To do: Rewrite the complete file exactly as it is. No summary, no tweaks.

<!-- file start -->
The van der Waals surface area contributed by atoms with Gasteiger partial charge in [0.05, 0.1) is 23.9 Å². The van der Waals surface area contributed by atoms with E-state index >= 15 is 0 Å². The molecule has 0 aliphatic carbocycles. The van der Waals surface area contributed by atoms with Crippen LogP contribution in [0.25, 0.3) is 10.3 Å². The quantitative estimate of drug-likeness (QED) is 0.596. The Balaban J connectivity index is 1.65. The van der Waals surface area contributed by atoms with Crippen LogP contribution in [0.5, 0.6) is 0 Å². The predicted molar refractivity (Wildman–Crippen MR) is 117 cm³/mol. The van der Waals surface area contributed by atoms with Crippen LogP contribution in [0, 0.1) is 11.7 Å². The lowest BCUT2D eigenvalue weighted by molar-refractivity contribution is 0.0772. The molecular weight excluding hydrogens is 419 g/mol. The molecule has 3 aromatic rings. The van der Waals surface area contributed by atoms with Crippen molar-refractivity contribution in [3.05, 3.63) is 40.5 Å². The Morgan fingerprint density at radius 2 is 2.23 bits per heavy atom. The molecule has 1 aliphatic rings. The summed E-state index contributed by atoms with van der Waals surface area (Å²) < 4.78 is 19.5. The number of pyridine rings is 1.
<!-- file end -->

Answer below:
The van der Waals surface area contributed by atoms with Gasteiger partial charge in [0.05, 0.1) is 23.9 Å². The van der Waals surface area contributed by atoms with E-state index >= 15 is 0 Å². The molecule has 0 aliphatic carbocycles. The van der Waals surface area contributed by atoms with Crippen LogP contribution in [0.25, 0.3) is 10.3 Å². The quantitative estimate of drug-likeness (QED) is 0.596. The Balaban J connectivity index is 1.65. The van der Waals surface area contributed by atoms with Crippen LogP contribution in [0.5, 0.6) is 0 Å². The predicted molar refractivity (Wildman–Crippen MR) is 117 cm³/mol. The van der Waals surface area contributed by atoms with Crippen LogP contribution in [0, 0.1) is 11.7 Å². The lowest BCUT2D eigenvalue weighted by molar-refractivity contribution is 0.0772. The molecular weight excluding hydrogens is 419 g/mol. The molecule has 3 aromatic rings. The van der Waals surface area contributed by atoms with Crippen molar-refractivity contribution in [3.05, 3.63) is 40.5 Å². The Morgan fingerprint density at radius 2 is 2.23 bits per heavy atom. The molecule has 1 aliphatic rings. The summed E-state index contributed by atoms with van der Waals surface area (Å²) < 4.78 is 19.5. The number of pyridine rings is 1.